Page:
But sometimes the answer is even simpler. Start by asking yourself if you would want to write about the topic you are sending to the blogger or journalist. Based on the effort put into some releases, I would guess that many public relations professionals would say no. So if that is your answer, there you go!

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Tuesday, April 29

Stirring Media Revolutions: Citizen Journalism

Citizen Journalism
"You furnish the pictures and I'll furnish the war." — William Randolph Hearst

With the financial support of his mother, William Randolph Hearst bought the failing New York Journal in 1885. And, within a few short years, his name, along with that of Joseph Pulitzer, who purchased his way into the publishing business (he originally bought the Post for $3,000 and other papers before the New York World), became forever associated with yellow journalism.

Hearst, in particular, was ridiculed and criticized by Upton Sinclair for having newspaper employees who were "willing by deliberate and shameful lies, made out of whole cloth, to stir nations to enmity and drive them to murderous war."

The assertion is linked to the idea that if it had not been for the publishings of Hearst and Pulitzer, there may have never been popular support for U.S. military adventurism in Cuba, Puerto Rico and the Philippines in 1898. But neither Hearst nor Pulitzer were alone in their endeavors to shape the news.

Earlier in American history, it was Alexander Hamilton (1801) who pooled together $10,000 from investors to start the New York Evening Post, specifically to take aim at Thomas Jefferson and the rise in popularity of the Democratic-Republican Party. And, before that, it was newspapers that helped spur on the American Revolution by taking creative license when publishing images such as the famed Boston Massacre. The image, of course, did not represent the facts. The British soldiers were later acquitted for acting in self-defense.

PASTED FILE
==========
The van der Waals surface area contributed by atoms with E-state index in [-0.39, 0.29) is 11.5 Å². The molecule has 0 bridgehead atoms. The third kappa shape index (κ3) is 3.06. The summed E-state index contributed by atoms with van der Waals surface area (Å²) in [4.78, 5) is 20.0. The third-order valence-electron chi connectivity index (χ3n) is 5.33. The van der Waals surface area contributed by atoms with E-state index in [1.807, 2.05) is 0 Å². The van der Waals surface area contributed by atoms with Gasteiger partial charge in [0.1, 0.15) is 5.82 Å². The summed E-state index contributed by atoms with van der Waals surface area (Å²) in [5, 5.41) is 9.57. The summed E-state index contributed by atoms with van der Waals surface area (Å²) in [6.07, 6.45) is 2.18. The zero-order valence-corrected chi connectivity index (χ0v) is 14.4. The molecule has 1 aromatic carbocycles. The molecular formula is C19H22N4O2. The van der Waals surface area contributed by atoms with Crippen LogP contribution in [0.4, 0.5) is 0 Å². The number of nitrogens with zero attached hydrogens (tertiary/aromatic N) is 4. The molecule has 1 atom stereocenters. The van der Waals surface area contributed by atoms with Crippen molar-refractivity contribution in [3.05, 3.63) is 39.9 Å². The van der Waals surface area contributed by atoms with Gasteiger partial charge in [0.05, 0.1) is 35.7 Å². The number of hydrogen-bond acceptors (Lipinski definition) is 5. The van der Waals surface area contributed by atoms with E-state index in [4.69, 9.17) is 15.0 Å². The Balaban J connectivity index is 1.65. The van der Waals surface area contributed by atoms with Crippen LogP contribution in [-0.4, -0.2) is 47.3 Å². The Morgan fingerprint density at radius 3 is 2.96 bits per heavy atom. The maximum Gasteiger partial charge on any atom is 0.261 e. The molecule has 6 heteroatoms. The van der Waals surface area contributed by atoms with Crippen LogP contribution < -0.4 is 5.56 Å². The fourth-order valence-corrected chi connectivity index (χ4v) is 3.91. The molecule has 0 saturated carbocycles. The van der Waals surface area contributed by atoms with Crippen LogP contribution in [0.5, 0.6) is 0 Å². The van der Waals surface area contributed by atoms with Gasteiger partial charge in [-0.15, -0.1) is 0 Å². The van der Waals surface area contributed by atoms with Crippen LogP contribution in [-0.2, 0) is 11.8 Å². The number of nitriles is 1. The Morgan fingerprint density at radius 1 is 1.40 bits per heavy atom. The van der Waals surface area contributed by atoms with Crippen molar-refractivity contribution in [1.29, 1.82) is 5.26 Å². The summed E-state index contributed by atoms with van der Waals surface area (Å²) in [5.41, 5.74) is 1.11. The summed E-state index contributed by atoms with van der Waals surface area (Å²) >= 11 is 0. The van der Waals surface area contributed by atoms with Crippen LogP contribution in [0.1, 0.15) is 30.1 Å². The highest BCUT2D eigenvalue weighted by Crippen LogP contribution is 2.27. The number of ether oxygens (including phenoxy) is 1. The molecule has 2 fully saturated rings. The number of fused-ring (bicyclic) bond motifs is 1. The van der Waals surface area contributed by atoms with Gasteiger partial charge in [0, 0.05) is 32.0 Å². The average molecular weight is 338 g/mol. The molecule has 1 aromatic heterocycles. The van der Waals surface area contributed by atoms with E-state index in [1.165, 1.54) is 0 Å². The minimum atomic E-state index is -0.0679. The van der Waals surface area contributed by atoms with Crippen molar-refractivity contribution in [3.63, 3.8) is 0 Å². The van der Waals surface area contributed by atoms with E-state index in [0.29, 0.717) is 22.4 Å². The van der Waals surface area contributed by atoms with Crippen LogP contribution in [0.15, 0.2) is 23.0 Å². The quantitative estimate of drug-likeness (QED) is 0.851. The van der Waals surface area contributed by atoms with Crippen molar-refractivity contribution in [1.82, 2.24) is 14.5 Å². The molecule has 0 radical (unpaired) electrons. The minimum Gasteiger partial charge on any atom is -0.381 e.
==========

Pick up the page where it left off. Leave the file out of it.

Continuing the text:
The formalization of objective journalism is a relatively new idea.

These are just some of the historic footnotes I consider every time I hear the term “citizen journalists,” which is generally defined as citizens playing an active role in the process of collecting, reporting, analyzing and disseminating news and information. Most notably, the moniker seems to be assigned to bloggers to suggest that they are somehow they are less than journalists (assuming they even want to be journalists).

Yet, with relative ease it seems, all of those mentioned above — Pulitzer and Hearst and Hamilton and Jefferson — and many others not named — Sam Adams and Benjamin Franklin among them — certainly fit the definition as very actively engaged citizens, without rules, who pursued printing the news as they felt fit.

In fact, Reese Cleghorn, former president of AJR and former dean of the College of Journalism of the University of Maryland, helped put some of this in perspective in 1995. In his article, he leads with how Walter Lippmann commented on "the new objective journalism" and what it might mean for journalism schools in 1931. An excerpt:

"I do not know much about the schools of journalism," Lippman said, "and I cannot say, therefore, whether they are vocational courses designed to teach the unteachable art of the old romantic journalism or professional schools aiming somehow to prepare men for the new objective journalism.

"I suspect, therefore, that schools of journalism in the professional sense will not exist generally until journalism has been practiced for some time as a profession. It has never yet been a profession. It has been at times a dignified calling, at others a romantic adventure, and then again a servile trade.

"But a profession it could not begin to be until modern objective journalism was successfully created, and with it the need of men who consider themselves devoted, as all the professions ideally are, to the service of truth alone."


Think of it for a moment. According to Cleghorn, professional, objective journalism was a mere 64 years old when he wrote his article. And, even then, he was not sure journalism was a profession.

Journalism has always been the art of participating citizens to report.

So it is often with this understanding, I am amused by debates between Michael Tomansky, Guardian America, who suggests that “Journalists relinquish rights frequently in the course of doing their work responsibly, as you well know.” and Jeff Jarvis, BuzzMachine, who counters that “We journalists have long traded in the currencies of access and exclusivity with the powerful. But the price we pay is complicity in a system of secrecy.”